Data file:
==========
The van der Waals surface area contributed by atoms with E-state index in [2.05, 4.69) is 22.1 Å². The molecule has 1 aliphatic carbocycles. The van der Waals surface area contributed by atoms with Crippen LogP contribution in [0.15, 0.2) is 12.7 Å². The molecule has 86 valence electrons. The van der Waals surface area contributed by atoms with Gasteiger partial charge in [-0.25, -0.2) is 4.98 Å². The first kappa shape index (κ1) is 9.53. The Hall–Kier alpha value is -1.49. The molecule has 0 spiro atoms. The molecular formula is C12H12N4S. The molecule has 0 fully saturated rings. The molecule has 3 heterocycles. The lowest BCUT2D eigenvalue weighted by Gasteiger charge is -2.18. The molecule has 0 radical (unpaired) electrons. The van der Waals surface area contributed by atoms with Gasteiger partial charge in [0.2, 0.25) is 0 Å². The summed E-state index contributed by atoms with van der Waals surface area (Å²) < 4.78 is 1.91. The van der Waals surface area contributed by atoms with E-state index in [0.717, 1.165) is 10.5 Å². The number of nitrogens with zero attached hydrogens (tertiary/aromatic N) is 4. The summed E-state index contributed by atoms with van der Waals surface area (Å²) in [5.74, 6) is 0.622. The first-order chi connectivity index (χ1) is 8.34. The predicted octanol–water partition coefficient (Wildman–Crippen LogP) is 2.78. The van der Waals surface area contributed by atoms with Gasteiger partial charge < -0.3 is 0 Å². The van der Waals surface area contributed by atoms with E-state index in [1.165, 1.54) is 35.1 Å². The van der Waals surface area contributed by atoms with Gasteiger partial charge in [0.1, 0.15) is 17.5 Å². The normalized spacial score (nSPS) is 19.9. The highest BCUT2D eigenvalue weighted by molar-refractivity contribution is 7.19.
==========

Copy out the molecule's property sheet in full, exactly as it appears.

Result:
The van der Waals surface area contributed by atoms with E-state index in [2.05, 4.69) is 22.1 Å². The molecule has 1 aliphatic carbocycles. The van der Waals surface area contributed by atoms with Crippen LogP contribution in [0.15, 0.2) is 12.7 Å². The molecule has 86 valence electrons. The van der Waals surface area contributed by atoms with Gasteiger partial charge in [-0.25, -0.2) is 4.98 Å². The first kappa shape index (κ1) is 9.53. The Hall–Kier alpha value is -1.49. The molecule has 0 spiro atoms. The molecular formula is C12H12N4S. The molecule has 0 fully saturated rings. The molecule has 3 heterocycles. The lowest BCUT2D eigenvalue weighted by Gasteiger charge is -2.18. The molecule has 0 radical (unpaired) electrons. The van der Waals surface area contributed by atoms with Gasteiger partial charge in [0.2, 0.25) is 0 Å². The summed E-state index contributed by atoms with van der Waals surface area (Å²) < 4.78 is 1.91. The van der Waals surface area contributed by atoms with E-state index in [0.717, 1.165) is 10.5 Å². The number of nitrogens with zero attached hydrogens (tertiary/aromatic N) is 4. The summed E-state index contributed by atoms with van der Waals surface area (Å²) in [5.74, 6) is 0.622. The first-order chi connectivity index (χ1) is 8.34. The predicted octanol–water partition coefficient (Wildman–Crippen LogP) is 2.78. The van der Waals surface area contributed by atoms with Gasteiger partial charge < -0.3 is 0 Å². The van der Waals surface area contributed by atoms with E-state index in [1.165, 1.54) is 35.1 Å². The van der Waals surface area contributed by atoms with Gasteiger partial charge in [0.1, 0.15) is 17.5 Å². The normalized spacial score (nSPS) is 19.9. The highest BCUT2D eigenvalue weighted by molar-refractivity contribution is 7.19.